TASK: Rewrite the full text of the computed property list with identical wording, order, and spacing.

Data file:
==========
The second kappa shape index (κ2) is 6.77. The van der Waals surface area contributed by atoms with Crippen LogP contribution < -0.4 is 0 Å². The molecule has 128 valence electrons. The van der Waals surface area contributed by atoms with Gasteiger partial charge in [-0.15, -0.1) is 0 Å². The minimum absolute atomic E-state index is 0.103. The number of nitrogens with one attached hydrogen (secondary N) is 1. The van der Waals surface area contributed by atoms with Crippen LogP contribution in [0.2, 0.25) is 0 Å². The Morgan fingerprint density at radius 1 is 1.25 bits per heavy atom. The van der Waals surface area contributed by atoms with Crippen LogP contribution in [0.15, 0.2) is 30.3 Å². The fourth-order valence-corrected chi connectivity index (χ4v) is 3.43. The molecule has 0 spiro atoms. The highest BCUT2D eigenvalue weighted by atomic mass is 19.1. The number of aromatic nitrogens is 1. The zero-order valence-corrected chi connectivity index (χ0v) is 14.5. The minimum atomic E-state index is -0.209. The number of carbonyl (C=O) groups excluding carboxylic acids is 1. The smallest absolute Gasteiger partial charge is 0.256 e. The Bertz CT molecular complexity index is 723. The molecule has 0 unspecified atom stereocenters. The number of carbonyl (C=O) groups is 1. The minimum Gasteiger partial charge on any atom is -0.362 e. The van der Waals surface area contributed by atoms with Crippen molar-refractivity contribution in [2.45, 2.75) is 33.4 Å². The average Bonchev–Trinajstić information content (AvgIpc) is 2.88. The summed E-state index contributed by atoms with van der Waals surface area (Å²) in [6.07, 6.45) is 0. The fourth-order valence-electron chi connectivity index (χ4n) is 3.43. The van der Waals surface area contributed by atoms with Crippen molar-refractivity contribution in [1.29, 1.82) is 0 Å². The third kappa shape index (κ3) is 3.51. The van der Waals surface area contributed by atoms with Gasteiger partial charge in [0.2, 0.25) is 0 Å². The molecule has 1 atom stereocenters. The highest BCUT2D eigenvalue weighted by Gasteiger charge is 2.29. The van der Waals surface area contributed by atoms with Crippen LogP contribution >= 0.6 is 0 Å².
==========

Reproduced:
The second kappa shape index (κ2) is 6.77. The van der Waals surface area contributed by atoms with Crippen LogP contribution < -0.4 is 0 Å². The molecule has 128 valence electrons. The van der Waals surface area contributed by atoms with Gasteiger partial charge in [-0.15, -0.1) is 0 Å². The minimum absolute atomic E-state index is 0.103. The number of nitrogens with one attached hydrogen (secondary N) is 1. The van der Waals surface area contributed by atoms with Crippen LogP contribution in [0.2, 0.25) is 0 Å². The Morgan fingerprint density at radius 1 is 1.25 bits per heavy atom. The van der Waals surface area contributed by atoms with Crippen LogP contribution in [0.15, 0.2) is 30.3 Å². The fourth-order valence-corrected chi connectivity index (χ4v) is 3.43. The molecule has 0 spiro atoms. The highest BCUT2D eigenvalue weighted by atomic mass is 19.1. The number of aromatic nitrogens is 1. The zero-order valence-corrected chi connectivity index (χ0v) is 14.5. The minimum atomic E-state index is -0.209. The number of carbonyl (C=O) groups excluding carboxylic acids is 1. The smallest absolute Gasteiger partial charge is 0.256 e. The Bertz CT molecular complexity index is 723. The molecule has 0 unspecified atom stereocenters. The number of carbonyl (C=O) groups is 1. The minimum Gasteiger partial charge on any atom is -0.362 e. The van der Waals surface area contributed by atoms with Crippen molar-refractivity contribution in [2.45, 2.75) is 33.4 Å². The average Bonchev–Trinajstić information content (AvgIpc) is 2.88. The summed E-state index contributed by atoms with van der Waals surface area (Å²) in [6.07, 6.45) is 0. The fourth-order valence-electron chi connectivity index (χ4n) is 3.43. The van der Waals surface area contributed by atoms with Crippen molar-refractivity contribution in [1.29, 1.82) is 0 Å². The third kappa shape index (κ3) is 3.51. The van der Waals surface area contributed by atoms with Gasteiger partial charge in [0.2, 0.25) is 0 Å². The molecule has 1 atom stereocenters. The highest BCUT2D eigenvalue weighted by Gasteiger charge is 2.29. The van der Waals surface area contributed by atoms with Crippen LogP contribution >= 0.6 is 0 Å².